Sub ExtractTextFromTableCells()

  Dim slide As Object
  Dim shape As Object
  Dim regEx As Object
  Dim strPattern As String: strPattern = "^\d{5,6}"
  Dim word As String
  Dim listOfIds As String
  listOfIds = ""
 
  Set regEx = CreateObject("vbscript.regexp")
  With regEx
        .Global = True
        .MultiLine = False
        .IgnoreCase = False
        .Pattern = strPattern
    End With
   
  Debug.Print "——————————————-"

  For Each slide In ActivePresentation.Slides
      For Each shape In slide.Shapes
          If shape.HasTable Then
              For Each Row In shape.Table.Rows
                For Each Cell In Row.Cells
                    txt = Cell.shape.TextFrame.TextRange.Text
                    If regEx.test(txt) Then
                        Dim WrdArray() As String
                        WrdArray() = Split(txt)
                        For i = LBound(WrdArray) To UBound(WrdArray)
                            Dim WrdArray2() As String
                            WrdArray2() = Split(WrdArray(i), ",")
                            For j = LBound(WrdArray2) To UBound(WrdArray2)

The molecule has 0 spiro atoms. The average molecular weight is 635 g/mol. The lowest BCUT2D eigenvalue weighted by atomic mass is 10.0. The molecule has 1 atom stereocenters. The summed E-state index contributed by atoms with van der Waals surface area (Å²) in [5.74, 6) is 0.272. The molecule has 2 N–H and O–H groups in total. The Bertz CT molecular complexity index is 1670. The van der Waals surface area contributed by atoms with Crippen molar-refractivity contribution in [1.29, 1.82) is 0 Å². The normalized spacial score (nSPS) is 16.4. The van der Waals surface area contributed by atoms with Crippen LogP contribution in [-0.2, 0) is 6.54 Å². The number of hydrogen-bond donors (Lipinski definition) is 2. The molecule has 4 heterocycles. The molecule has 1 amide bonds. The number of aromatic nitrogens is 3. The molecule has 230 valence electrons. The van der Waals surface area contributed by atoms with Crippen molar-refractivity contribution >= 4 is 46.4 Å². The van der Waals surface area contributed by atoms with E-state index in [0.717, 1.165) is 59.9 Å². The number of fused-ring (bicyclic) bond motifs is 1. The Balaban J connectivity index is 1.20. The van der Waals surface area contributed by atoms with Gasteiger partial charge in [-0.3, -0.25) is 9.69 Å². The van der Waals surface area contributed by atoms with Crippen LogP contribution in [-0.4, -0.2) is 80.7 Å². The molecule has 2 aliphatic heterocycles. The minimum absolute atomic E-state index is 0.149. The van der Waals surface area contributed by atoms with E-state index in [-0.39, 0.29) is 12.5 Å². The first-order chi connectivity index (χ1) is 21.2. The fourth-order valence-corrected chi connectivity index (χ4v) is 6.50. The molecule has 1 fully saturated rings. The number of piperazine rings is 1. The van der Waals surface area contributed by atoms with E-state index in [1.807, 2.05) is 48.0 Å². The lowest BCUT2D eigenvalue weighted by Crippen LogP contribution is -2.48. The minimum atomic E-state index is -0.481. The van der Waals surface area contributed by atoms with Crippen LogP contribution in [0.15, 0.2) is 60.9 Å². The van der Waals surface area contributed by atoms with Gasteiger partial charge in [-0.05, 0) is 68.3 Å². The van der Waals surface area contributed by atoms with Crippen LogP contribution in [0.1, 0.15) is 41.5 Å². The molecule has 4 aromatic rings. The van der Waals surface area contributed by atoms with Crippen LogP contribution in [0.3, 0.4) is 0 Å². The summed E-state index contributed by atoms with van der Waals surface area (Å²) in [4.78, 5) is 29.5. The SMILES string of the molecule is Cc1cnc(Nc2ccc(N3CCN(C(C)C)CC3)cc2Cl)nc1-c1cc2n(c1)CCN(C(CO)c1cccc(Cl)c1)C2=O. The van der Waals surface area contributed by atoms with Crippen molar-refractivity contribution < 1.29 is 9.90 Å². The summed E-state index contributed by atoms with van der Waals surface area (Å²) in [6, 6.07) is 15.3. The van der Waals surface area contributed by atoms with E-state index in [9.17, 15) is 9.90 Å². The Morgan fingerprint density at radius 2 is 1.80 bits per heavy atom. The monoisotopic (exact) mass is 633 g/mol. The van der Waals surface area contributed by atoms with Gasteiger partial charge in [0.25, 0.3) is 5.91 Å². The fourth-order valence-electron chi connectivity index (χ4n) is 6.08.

word = Replace(WrdArray2(j), " ", "")
                                word = Replace(word, "\n", "")
                                word = Replace(word, "|", "")
                                If regEx.test(word) And word <> "" Then
                                    listOfIds = listOfIds & word & ","
                                End If
                            Next j
                        Next i
                    End If
                Next
              Next
          End If
      Next
  Next
  Debug.Print listOfIds
End Sub

That script will return a comma separated list of RTC work item ids which can be easily used in a RTC query like so: